Fight-Scene Mechanics

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Learn to master suspense, and you’ll have your readers literally squirming to turn the page.  This is particularly true with fight scenes.  The build up is the perfect place to lay down what is truly at stake for your characters, to make clear the price of failure.

Don’t underestimate the value of this phase.  A good build up will often last longer than the fight itself, and rightly so.  Take Gandalf’s confrontation with the Balrog in the mines of Moria, for example.  The actual fight didn’t last long.  It was the build up to that moment which made it great – the lore, the menace and the darkness, the chase through the mines, all of it culminating with the breaking of the bridge.

Sometimes there’s not even any action in this phase, because you don’t need it; everything is implied.  That nasty, serrated hatchet the goblin is shaking at your character speaks for itself.  You can just imagine the damage its rusty edge would do to unprotected flesh, and oh no, your heroine isn’t wearing any armor either.  Small details can help differentiate the impending conflict from a run-of-the-mill battle by increasing tension and upping the stakes.  It can also be a great opportunity for horror.”

To read all fight-scene tips from, click the image, or click HERE.


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How to Write a Fight Scene

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“Among the typically difficult scenes writers face in their stories, the fight scene definitely ranks high on the list. Below you will find several resources with tips for writing a good fight scene.

  • Action with a Side of Zombies: One of our articles focused specifically on writing action scenes. Bonus:  the examples all include zombies.
  • ArchetypesAndAllusions: An article on the three main types of fighters and their various approaches to kickin’ ass (or not).
  • Alan Baxter, speculative fiction author, gives some great advice on characterization, setting, martial style, and cliches.
  • A PDF that takes you through writing a fight scene step by step by Randy Ingermanson, compiled by Bryce Beattie.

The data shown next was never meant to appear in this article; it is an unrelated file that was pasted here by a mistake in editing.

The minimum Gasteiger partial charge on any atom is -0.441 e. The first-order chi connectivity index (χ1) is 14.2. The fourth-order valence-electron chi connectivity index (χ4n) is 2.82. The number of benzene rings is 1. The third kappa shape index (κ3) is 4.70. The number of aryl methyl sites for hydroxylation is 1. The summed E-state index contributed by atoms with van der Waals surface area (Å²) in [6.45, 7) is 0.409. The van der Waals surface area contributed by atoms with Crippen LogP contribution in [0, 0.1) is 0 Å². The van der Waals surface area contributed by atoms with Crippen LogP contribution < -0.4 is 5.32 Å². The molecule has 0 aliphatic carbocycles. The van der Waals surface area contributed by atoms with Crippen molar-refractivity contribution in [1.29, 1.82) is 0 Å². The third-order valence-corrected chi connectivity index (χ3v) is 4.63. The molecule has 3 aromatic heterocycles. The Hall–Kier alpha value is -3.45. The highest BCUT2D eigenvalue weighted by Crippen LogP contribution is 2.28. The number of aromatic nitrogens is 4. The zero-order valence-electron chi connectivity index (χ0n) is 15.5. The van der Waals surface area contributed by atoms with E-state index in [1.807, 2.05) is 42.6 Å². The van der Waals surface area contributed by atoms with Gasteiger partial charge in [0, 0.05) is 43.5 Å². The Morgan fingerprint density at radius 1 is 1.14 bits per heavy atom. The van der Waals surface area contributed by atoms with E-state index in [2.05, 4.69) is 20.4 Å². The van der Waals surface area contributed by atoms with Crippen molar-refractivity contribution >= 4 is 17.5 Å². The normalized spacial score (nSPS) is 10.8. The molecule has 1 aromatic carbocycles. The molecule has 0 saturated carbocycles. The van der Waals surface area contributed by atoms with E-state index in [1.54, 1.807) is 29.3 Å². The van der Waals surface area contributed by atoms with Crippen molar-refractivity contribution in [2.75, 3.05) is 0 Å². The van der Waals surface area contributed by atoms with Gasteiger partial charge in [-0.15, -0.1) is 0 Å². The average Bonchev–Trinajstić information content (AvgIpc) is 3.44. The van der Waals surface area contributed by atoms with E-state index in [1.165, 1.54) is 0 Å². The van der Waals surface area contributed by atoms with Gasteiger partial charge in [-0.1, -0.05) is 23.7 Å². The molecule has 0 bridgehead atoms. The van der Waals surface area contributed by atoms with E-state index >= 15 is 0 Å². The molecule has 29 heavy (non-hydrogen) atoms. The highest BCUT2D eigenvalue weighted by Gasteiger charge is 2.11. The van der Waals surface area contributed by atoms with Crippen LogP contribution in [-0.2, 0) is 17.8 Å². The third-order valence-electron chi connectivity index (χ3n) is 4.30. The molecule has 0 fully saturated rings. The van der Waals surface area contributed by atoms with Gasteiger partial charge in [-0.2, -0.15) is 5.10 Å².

• An extremely good guide to writing fight scenes. This guide includes tips on character viewpoint, mapping the fight, and tricks for writing each type of fight.
  • This site is an interview with famed fantasy author R.A. Salvatore on how to write great fight scenes.
  • TheBusinessOfWriting: C. Patrick Schulze gives some good, solid advice on identifying and writing your fight scene.
  • Marq McAlister explains how to make a fight scene pack some serious punch. This article is good for fine-tuning.
  • Martin Turner: Focusing specifically on sword-fighting scenes, Martin Turner writes in great detail on every conceivable detail of this type of time-honored fight scene.
  • Susan tells you about the three types of fight scene writers and explains how to fix the problems that arise for each type.
  • David Alan Lucus: This multi-part guide gives advice in exhaustive detail on how to write an awesome fight scene.
  • NightFoot: This Tumblr post offers some great tips for writing fight scenes.

These links provide advice specifically for writing battle scenes:

  • Gerri Blanc: eHow’s article on battle scenes is a basic step-by-step list for you. It’s a good introduction to writing battle scenes.
  • This article takes you through an in-depth guide on how to write battle scenes for fantasy stories.
  • Rhonda Leigh Jones: Jones lists some dos and don’ts of writing battle scenes.

Other resources:

  • List of Martial Arts: Looking for a fighting style? Find it here!
  • List of Weapons: Every type of weapon you can think of is listed here.
  • List of Military Tactics: From troop movements to siege warfare, this list has got you covered.
  • A few examples of awesome battle tactics from history.
  • Get some inspiration for awesome fight scenes and fighting characters from this compendium of badassitude.
  • Thearmedgentleman: Austin has offered to share his knowledge on weaponry with any writers who have questions. Thanks, Austin!”
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